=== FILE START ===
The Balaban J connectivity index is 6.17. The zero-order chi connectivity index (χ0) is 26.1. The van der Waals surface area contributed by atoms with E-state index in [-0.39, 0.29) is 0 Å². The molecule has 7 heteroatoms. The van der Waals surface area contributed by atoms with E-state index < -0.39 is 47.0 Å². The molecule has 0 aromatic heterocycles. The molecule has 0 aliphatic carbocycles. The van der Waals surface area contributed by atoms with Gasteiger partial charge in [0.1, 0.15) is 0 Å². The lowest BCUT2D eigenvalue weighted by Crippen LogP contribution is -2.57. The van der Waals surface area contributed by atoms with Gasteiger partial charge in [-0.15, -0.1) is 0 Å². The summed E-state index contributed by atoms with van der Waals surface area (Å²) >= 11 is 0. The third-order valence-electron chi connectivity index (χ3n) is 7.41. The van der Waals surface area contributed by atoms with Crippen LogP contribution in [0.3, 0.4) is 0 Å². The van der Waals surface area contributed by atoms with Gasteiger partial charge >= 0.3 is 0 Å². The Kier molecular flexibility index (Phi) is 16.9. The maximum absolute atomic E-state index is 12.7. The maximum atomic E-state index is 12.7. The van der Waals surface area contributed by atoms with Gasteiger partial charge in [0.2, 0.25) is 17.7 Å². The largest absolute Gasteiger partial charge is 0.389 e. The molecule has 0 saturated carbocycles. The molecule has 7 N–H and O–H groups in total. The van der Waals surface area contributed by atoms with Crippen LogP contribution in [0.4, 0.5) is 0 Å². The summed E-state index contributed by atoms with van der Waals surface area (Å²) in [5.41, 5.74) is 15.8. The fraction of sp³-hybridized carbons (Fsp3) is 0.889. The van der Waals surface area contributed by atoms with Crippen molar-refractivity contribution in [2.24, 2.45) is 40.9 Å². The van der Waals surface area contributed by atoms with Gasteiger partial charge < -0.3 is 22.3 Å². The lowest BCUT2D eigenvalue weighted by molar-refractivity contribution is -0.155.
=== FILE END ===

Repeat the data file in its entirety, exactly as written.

The Balaban J connectivity index is 6.17. The zero-order chi connectivity index (χ0) is 26.1. The van der Waals surface area contributed by atoms with E-state index in [-0.39, 0.29) is 0 Å². The molecule has 7 heteroatoms. The van der Waals surface area contributed by atoms with E-state index < -0.39 is 47.0 Å². The molecule has 0 aromatic heterocycles. The molecule has 0 aliphatic carbocycles. The van der Waals surface area contributed by atoms with Gasteiger partial charge in [0.1, 0.15) is 0 Å². The lowest BCUT2D eigenvalue weighted by Crippen LogP contribution is -2.57. The van der Waals surface area contributed by atoms with Gasteiger partial charge in [-0.15, -0.1) is 0 Å². The summed E-state index contributed by atoms with van der Waals surface area (Å²) >= 11 is 0. The third-order valence-electron chi connectivity index (χ3n) is 7.41. The van der Waals surface area contributed by atoms with Crippen LogP contribution in [0.3, 0.4) is 0 Å². The van der Waals surface area contributed by atoms with Gasteiger partial charge >= 0.3 is 0 Å². The Kier molecular flexibility index (Phi) is 16.9. The maximum absolute atomic E-state index is 12.7. The maximum atomic E-state index is 12.7. The van der Waals surface area contributed by atoms with Gasteiger partial charge in [0.2, 0.25) is 17.7 Å². The largest absolute Gasteiger partial charge is 0.389 e. The molecule has 0 saturated carbocycles. The molecule has 7 N–H and O–H groups in total. The van der Waals surface area contributed by atoms with Crippen LogP contribution in [0.4, 0.5) is 0 Å². The summed E-state index contributed by atoms with van der Waals surface area (Å²) in [5.41, 5.74) is 15.8. The fraction of sp³-hybridized carbons (Fsp3) is 0.889. The van der Waals surface area contributed by atoms with Crippen molar-refractivity contribution in [2.24, 2.45) is 40.9 Å². The van der Waals surface area contributed by atoms with Gasteiger partial charge < -0.3 is 22.3 Å². The lowest BCUT2D eigenvalue weighted by molar-refractivity contribution is -0.155.